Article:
By Tendayi Madhomu
Government is downplaying the cholera crisis and that schools should close until the outbreak has been contained, teachers’ unions have insisted.
This comes after the Primary and Secondary Education ministry rejected outright calls to suspend the country’s schools and postpone exams, amid a growing epidemic of cholera.
Permanent Secretary in the ministry 11 said it is not the mandate of the teachers’ unions to call for such measures, but government’s responsibility.
The Progressive Teachers Union of Zimbabwe (PTUZ) yesterday told the Daily News that government has politicised the issue and has ignored the input of other important stakeholders in the decision-making process.
“They (government) are politicising everything for no reason, instead of looking for appropriate interventions that are inclusive of everyone.
“Parents, teachers’ unions are part of the stakeholders that needed to be involved,” said PTUZ secretary-general Raymond Majongwe.
“Government has put politics ahead of health and welfare of people. Cholera is a threat to all teachers, but no one considers the health of the teacher, nobody wants to listen.
“We had asked for schools to close because children from Glen View attend school in various areas, they commute to Borrowdale, Hillside and other places. Children from other areas also attend school in Glen View. If we are not careful we might be spreading cholera all over.”
This comes as government is struggling to control the rampaging cholera outbreak, underlining the enormous challenges that face the country’s new president, Emmerson Mnangagwa.
More than 5 000 people have been infected and over 30 killed in the outbreak. A state of emergency has been declared and all public events cancelled, but the disease has nevertheless spread to five of the country’s 10 provinces.
Majongwe said government should set aside politics and adjust the schools’ calendar to allow for the closure of schools until the cholera situation is contained.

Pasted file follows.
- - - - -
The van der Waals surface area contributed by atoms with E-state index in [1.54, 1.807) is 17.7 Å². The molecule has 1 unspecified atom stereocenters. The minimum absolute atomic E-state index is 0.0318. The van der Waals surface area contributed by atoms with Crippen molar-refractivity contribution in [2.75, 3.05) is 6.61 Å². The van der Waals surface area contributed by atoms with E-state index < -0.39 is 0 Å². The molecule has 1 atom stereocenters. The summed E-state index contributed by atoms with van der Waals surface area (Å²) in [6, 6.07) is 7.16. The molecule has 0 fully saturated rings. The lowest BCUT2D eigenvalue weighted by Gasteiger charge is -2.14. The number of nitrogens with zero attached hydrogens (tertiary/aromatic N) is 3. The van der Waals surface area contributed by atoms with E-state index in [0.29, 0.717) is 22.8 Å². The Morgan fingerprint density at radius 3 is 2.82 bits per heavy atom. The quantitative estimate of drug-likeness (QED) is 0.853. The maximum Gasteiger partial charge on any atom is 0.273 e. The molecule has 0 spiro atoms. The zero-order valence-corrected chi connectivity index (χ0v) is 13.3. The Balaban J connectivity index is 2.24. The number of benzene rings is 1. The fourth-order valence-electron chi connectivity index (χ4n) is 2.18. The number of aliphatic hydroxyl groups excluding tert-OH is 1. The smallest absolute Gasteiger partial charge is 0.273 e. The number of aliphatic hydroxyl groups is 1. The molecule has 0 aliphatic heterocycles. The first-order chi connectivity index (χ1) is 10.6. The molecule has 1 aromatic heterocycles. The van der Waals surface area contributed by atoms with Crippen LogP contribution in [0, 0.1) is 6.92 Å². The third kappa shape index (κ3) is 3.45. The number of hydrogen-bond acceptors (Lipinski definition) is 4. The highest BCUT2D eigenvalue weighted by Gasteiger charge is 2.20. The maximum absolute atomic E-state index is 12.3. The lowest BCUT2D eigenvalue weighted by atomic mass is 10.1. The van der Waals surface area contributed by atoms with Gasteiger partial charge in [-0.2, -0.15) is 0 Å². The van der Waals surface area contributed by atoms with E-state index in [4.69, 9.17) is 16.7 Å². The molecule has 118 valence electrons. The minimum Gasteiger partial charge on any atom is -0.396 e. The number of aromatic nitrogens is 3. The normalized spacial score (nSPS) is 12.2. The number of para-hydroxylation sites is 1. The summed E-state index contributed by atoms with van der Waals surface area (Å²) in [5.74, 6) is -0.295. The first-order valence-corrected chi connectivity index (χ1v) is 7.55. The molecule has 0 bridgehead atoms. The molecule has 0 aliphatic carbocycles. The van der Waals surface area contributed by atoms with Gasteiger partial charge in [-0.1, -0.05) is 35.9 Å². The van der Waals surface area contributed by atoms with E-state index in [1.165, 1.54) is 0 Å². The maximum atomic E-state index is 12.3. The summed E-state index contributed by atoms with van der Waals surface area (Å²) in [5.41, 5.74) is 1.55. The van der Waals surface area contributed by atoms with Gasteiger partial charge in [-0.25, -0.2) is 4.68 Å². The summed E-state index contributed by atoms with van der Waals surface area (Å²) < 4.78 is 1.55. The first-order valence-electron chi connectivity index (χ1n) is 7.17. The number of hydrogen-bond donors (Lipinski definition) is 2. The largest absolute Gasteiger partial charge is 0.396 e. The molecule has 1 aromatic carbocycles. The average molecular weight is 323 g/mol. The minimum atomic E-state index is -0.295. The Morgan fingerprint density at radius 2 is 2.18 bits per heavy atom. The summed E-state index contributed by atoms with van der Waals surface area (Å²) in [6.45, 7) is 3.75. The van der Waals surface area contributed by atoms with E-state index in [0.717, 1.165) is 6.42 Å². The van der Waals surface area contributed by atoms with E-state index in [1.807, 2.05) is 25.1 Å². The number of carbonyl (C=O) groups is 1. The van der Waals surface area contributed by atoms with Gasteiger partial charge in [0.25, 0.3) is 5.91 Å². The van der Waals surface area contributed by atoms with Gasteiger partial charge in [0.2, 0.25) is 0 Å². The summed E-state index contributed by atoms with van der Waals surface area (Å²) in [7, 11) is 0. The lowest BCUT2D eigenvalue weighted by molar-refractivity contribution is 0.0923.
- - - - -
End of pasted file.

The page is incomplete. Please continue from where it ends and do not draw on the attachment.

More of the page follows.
“They have mainly concentrated on the epicentre of the outbreak. If only government would listen to other stakeholders.
“There is this unbelievable rigidity of the schools calendar because of political motivations that are misplaced at this particular time,” he said.
Amalgamated Rural Teachers Union (Artuz) leader Obert Masaraure said it is unfair that the health of teachers and learners is being taken for granted.
“We had petitioned the ministry of Primary and Secondary Education, it is unfortunate that they don’t appreciate the mandate of the of the teachers’ unions.
“The education setup comprises the learner and the teacher, if either of the two is affected no learning will take place,” said Masaraure.
He said government has taken a public relations (PR) stance, aimed at protecting the image of the country, while exposing the citizenry to the deadly cholera outbreak.
“This is a serious issue and not PR. They should take the lives of the people seriously. Yes, it could be an embarrassment that the country is not able to contain such a crisis, but government should put the lives of the people first, not a desired picture of the country,” said Masaraure.
On Friday last week, government allowed Glen View 5 Primary School to resume classes, noting that senior officials and the Harare City Council were satisfied with the interventions taken to fight cholera.
The school was temporarily closed a fortnight ago with authorities saying they will continue to monitor the situation.
Glen View 5 Primary School was closed on September 11 after it was discovered that a borehole which was its only source of water was contaminated.
Earlier last week, the ministry of Primary and Secondary Education slammed calls by Artuz for schools to shut down to prevent the spread of cholera. Daily News.